The concentrated saying of the prayer inside the heart causes certain effects, first of all a certain kind of warmth. And, about how important this ascetical (when we exert ourselves) struggle is as well as about the effects that stem from it we will hear some more by the great Saint Theophanes the Recluse:
“Prayerful habit is not formed at once, rather it demands longlasting labor and exposure to great efforts. And it is in this labor to form the prayerful habit that the Jesus prayer helps the best as well as the warmth that accompanies it. Pay attention: both the prayer and the warmth are merely the means, not what is expected.
“Let us see now what does the warmth that accompanies this prayer mean. So that the mind can stick to one place during the repetition of the short prayer, it needs to be directed with attention inside the heart, because if it stays in the head, where there is constant noise of thoughts, the mind will not manage to focus on one thing. When the attention goes down in the heart, it will draw into one point all the powers of the soul and the body. That concentration of man’s entire life at one place immediately finds a response in a special feeling. That feeling is the beginning of the future warmth.
“This feeling, weak at the beginning, little by little intensifies itself, deepens, and from cold, as it is in the beginning, it turns into a warm feeling and keeps attention to it. This comes to happen in the way that at the beginning the attention is kept in the heart with the will-force and it produces the warmth in the heart with its own power. That warmth afterwards keeps the attention with no particular effort. Then they stimulate each other and they must remain inseparable, because the scattering of attention leads to decrease of the warmth, and the decrease of warmth—to weaker attention. Henceforth stems the law of spiritual life: ‘keep your heart in feeling towards God, and you will always abide in remembrance of God.’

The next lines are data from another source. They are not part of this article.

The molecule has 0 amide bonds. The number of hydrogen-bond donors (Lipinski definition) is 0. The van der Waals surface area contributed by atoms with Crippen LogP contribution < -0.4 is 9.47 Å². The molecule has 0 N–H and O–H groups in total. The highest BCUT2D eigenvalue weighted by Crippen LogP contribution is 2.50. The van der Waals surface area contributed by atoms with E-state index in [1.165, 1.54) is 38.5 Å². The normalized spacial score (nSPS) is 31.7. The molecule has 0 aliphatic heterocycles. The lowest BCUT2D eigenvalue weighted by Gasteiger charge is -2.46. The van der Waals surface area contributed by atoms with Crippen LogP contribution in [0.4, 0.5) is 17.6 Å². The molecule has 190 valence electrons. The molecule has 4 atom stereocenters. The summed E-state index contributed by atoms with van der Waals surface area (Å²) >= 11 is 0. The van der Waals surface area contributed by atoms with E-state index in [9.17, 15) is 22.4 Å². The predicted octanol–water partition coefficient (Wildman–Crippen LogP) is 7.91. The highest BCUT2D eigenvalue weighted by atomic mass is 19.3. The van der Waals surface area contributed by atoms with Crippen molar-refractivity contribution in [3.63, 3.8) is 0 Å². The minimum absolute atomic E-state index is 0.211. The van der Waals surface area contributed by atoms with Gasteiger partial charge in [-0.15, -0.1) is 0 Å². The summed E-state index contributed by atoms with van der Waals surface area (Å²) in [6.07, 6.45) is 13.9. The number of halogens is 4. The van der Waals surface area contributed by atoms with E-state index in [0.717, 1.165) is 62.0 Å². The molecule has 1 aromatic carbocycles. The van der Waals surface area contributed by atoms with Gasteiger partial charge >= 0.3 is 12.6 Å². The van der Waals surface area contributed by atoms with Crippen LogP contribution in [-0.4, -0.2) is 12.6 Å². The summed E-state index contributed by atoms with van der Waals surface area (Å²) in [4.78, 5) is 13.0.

We saw from the above-written that the attention and the warmth mutually attract and complement each other at the concentration of the mind in the heart, and they assist us significantly in abiding in remembrance of God. The following that has been elaborated and elucidated by Saint Theophanes is the question about the essence of that warmth—is it natural or is it spiritual warmth, as well as the question about our attitude towards that warmth. Because, as he himself says, we must pay attention to it that both the utterance of prayer and the warmth in the heart are merely the means, not the expected end. As I have said on other occasions, we, prayerfully giving ourselves, seek only Him, not some of His gifts. If our main attention and desire are redirected from the expected end, which is Christ God, towards the means, then we go astray of the right road, in a deadly area of delusion, of sin, and of the demon that watches over us. The consequence can also be the sharp pain in the heart at every attempt to enter within it with the mind, which can consequently distance us from the prayer for a longer period, all until we humble ourselves. Now, let us see what Saint Theophanes says:
“The question is now: is it spiritual warmth? No, it is not spiritual! It is common warmth, which comes from the blood. However, in view of it that it keeps the mind’s attention within the heart and thus contributes to the development of spiritual movements in it, about which (movements) we spoke earlier, it is called spiritual, yet only if it is not accompanied by pleasure-indulgence (this irregularity takes place when the warmth is in the area below the heart), and only if it keeps the soul and the body in a sober state.
“Another irregularity lies in it that a man, having become fond of that warmth, keeps solely on it, with no care for spiritual feelings, not even for the remembrance of God, but only with the care to maintain that warmth. This needs to be observed and corrected, since in that case what remains is only the warmth of the blood, the life warmth, and we must not consider it to be spiritual, graceful. (Hence) we can call this warmth spiritual only in the case when it is accompanied by spiritual prayerful movements. He who calls it spiritual without their existence, is wrong. And he who calls it graceful, he is under yet bigger deception.“